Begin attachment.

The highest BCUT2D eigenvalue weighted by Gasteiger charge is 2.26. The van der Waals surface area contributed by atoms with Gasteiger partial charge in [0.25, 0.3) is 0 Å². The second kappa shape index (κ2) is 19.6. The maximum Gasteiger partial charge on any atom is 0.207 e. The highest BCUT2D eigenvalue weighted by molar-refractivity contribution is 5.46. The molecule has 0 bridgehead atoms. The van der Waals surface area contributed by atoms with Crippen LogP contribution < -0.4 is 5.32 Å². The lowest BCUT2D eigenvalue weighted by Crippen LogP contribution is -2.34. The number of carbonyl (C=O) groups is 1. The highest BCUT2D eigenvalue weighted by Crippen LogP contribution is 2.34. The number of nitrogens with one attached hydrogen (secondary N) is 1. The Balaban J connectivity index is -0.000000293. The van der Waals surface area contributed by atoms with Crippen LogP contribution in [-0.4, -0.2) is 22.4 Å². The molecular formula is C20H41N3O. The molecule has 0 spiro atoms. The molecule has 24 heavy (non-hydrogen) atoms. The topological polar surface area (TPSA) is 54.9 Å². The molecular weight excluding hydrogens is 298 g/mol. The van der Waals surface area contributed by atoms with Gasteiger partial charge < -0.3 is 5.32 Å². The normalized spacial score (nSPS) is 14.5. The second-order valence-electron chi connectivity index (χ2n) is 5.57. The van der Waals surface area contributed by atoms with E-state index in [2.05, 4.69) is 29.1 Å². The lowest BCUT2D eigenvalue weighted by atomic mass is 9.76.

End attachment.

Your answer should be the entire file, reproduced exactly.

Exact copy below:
The highest BCUT2D eigenvalue weighted by Gasteiger charge is 2.26. The van der Waals surface area contributed by atoms with Gasteiger partial charge in [0.25, 0.3) is 0 Å². The second kappa shape index (κ2) is 19.6. The maximum Gasteiger partial charge on any atom is 0.207 e. The highest BCUT2D eigenvalue weighted by molar-refractivity contribution is 5.46. The molecule has 0 bridgehead atoms. The van der Waals surface area contributed by atoms with Crippen LogP contribution < -0.4 is 5.32 Å². The lowest BCUT2D eigenvalue weighted by Crippen LogP contribution is -2.34. The number of carbonyl (C=O) groups is 1. The highest BCUT2D eigenvalue weighted by Crippen LogP contribution is 2.34. The number of nitrogens with one attached hydrogen (secondary N) is 1. The Balaban J connectivity index is -0.000000293. The van der Waals surface area contributed by atoms with Crippen LogP contribution in [-0.4, -0.2) is 22.4 Å². The molecular formula is C20H41N3O. The molecule has 0 spiro atoms. The molecule has 24 heavy (non-hydrogen) atoms. The topological polar surface area (TPSA) is 54.9 Å². The molecular weight excluding hydrogens is 298 g/mol. The van der Waals surface area contributed by atoms with Gasteiger partial charge < -0.3 is 5.32 Å². The normalized spacial score (nSPS) is 14.5. The second-order valence-electron chi connectivity index (χ2n) is 5.57. The van der Waals surface area contributed by atoms with E-state index in [2.05, 4.69) is 29.1 Å². The lowest BCUT2D eigenvalue weighted by atomic mass is 9.76.